NBPAC opens to a lot of fanfare — and a little mention of tax incentives that helped get it built (SLIDESHOW)

It was a statement said often Wednesday — but one worth repeating on the night the New Brunswick Performing Arts Center opened.

“I don’t think it’s any coincidence that the emergence of New Brunswick has run in parallel with the emergence and the growth of our arts community,” New Brunswick Mayor Jim Cahill said. “The arts have been a transformative force, serving as an economic engine fueling the heart and soul of our community.

“This remarkable space will launch the next chapter in the history of arts and culture in New Brunswick.”

And add a great deal to the New Brunswick economy — money that will have a trickle-down impact on the residents, he said.

“The New Brunswick Performing Arts Center, with its facilities designed to maximize use for performance, rehearsals and planning, will lure even more patrons to enjoy our arts houses, dine at our restaurants and enjoy our hospitality and nightlife, with the revenue generated helping to keep our mission of community revitalization always moving forward,” Cahill said.

“It will allow our world-class organizations, which already provide educational programming to thousands of children, to reach thousands more, developing an appreciation of the arts and opening new doors to them for careers in visual and performing arts that may not have been otherwise accessible.”

And it was only possible because of one of the state’s tax incentive programs.

State Senate President Steve Sweeney (D-West Deptford) was quick to point that out.

New Brunswick Performing Arts Center
The management team for the New Brunswick Performing Arts Center, including (from left) production coordinator Christopher J. Bailey; Director of Operations Mark Sharp; Executive Director Merissa Buczny; and house manager Elyse Washington.

“I wish everyone in the state could see this place,” he told ROI-NJ before the more formal speeches took place. “This is what tax incentives can do.”

Sweeney talked of how the Heldrich Hotel (right across the street) and all the nearby restaurants will benefit from the building the state helped build.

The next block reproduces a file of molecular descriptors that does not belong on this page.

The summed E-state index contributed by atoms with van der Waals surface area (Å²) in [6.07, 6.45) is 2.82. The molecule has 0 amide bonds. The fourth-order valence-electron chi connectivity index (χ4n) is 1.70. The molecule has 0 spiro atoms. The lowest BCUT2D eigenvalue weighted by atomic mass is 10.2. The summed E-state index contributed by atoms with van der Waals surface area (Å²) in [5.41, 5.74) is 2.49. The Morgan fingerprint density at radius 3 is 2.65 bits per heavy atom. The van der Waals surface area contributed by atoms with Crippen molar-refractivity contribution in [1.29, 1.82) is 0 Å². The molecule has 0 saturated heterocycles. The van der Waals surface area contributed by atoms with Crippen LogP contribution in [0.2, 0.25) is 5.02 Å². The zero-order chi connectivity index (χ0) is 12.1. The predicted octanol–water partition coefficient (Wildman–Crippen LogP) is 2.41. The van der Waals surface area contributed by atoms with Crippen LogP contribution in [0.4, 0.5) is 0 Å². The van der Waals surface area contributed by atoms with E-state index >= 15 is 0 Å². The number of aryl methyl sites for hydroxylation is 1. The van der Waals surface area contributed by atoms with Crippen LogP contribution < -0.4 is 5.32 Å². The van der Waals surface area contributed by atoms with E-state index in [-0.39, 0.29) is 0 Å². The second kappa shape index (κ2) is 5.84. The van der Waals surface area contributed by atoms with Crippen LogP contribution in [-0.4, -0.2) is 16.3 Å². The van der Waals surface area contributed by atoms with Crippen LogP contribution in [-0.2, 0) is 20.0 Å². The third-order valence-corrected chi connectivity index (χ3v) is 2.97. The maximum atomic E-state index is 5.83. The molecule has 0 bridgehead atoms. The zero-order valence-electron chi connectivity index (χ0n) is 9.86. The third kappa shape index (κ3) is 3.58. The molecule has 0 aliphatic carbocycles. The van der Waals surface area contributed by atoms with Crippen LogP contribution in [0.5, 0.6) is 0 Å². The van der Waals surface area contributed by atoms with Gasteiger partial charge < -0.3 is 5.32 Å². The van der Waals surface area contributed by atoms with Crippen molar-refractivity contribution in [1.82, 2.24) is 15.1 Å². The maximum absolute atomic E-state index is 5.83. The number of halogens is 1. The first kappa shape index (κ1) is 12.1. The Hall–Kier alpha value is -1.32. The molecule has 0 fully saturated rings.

He reminded the crowd of that when he took the mic.

“By the way, this is what they call tax credits,” Sweeney said. “They’re not all bad.”

The project was financed with the help of a $40 million Economic Redevelopment & Growth credit (see the complete funding here).

Assembly Speaker Craig Coughlin (D-Woodbridge) expressed similar sentiments.

“Tonight, we’re experiencing the testament of what we can do if we all work together in the public sector and the private sector,” he said. “When we let people with great talent and great vision come together, give them the resources to make it happen, we have something magnificent like this. It’s the next step in the renaissance that is New Brunswick.

“There was a time when New Brunswick wasn’t a place where you talked about coming to dinner or spending time with your friends. It is just the opposite right now. It is the best example of what redevelopment can do, of what commitment can do and what a special place you can truly build if you push all in the right direction.”

It’s the latest New Brunswick project by the New Brunswick Development Corp.

Middlesex County
Middlesex County Freeholder Director Ronald G. Rios speaks at the event.

Its president, Chris Paladino, said it was a further testament to how public-private partnerships — combined with the arts — can transform an urban landscape.

But on this night, Paladino wanted the focus to be on the building — and the theatrical companies that will be housed in it.

Paladino was happy to show off the $172 million, 450,000 square-foot, 23-story building that includes more than 200 units of housing in addition to its two stages and four rehearsal areas.

And happy for the crowd to see all four companies (George Street Playhouse,  Crossroads Theatre Company,  the American Repertory Ballet and the Mason Gross School of the Arts at Rutgers University-New Brunswick). Each gave short performances for the invitation-only audience of leaders from the arts and political worlds.

“Before you do something of this magnitude, it’s inconceivable to most people,” Paladino said. “After you do it, people ask you: What’s all the fuss?

“I just ask, for tonight, can we just focus on the fuss for a little bit. Tonight is all about the arts community partnership and leadership.”

Sweeney agreed.

“This happens when you have strong leadership in a community,” he said.

“I wanted to come here for one reason. I’m not from here. But I recognize greatness and talent — and you guys have one hell of a team up here. Look what you did.”

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